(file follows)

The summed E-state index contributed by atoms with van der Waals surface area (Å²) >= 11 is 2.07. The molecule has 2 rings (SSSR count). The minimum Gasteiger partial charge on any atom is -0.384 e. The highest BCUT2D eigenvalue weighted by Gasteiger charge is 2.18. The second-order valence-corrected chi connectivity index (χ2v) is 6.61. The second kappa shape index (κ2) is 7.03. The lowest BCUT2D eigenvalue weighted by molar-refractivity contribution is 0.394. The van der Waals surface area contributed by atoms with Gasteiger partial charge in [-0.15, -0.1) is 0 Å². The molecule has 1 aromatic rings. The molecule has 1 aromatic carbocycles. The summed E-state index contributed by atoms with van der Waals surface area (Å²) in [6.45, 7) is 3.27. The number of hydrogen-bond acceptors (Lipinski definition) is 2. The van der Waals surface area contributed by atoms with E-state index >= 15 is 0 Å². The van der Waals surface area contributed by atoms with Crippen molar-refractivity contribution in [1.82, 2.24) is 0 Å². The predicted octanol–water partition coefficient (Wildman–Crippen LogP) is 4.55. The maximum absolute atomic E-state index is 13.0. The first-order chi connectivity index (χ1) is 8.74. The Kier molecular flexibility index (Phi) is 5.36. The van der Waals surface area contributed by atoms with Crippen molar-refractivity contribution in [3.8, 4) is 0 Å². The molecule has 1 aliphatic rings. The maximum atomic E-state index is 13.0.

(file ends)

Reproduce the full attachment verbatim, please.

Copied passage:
The summed E-state index contributed by atoms with van der Waals surface area (Å²) >= 11 is 2.07. The molecule has 2 rings (SSSR count). The minimum Gasteiger partial charge on any atom is -0.384 e. The highest BCUT2D eigenvalue weighted by Gasteiger charge is 2.18. The second-order valence-corrected chi connectivity index (χ2v) is 6.61. The second kappa shape index (κ2) is 7.03. The lowest BCUT2D eigenvalue weighted by molar-refractivity contribution is 0.394. The van der Waals surface area contributed by atoms with Gasteiger partial charge in [-0.15, -0.1) is 0 Å². The molecule has 1 aromatic rings. The molecule has 1 aromatic carbocycles. The summed E-state index contributed by atoms with van der Waals surface area (Å²) in [6.45, 7) is 3.27. The number of hydrogen-bond acceptors (Lipinski definition) is 2. The van der Waals surface area contributed by atoms with E-state index >= 15 is 0 Å². The van der Waals surface area contributed by atoms with Crippen molar-refractivity contribution in [1.82, 2.24) is 0 Å². The predicted octanol–water partition coefficient (Wildman–Crippen LogP) is 4.55. The maximum absolute atomic E-state index is 13.0. The first-order chi connectivity index (χ1) is 8.74. The Kier molecular flexibility index (Phi) is 5.36. The van der Waals surface area contributed by atoms with Crippen molar-refractivity contribution in [3.8, 4) is 0 Å². The molecule has 1 aliphatic rings. The maximum atomic E-state index is 13.0.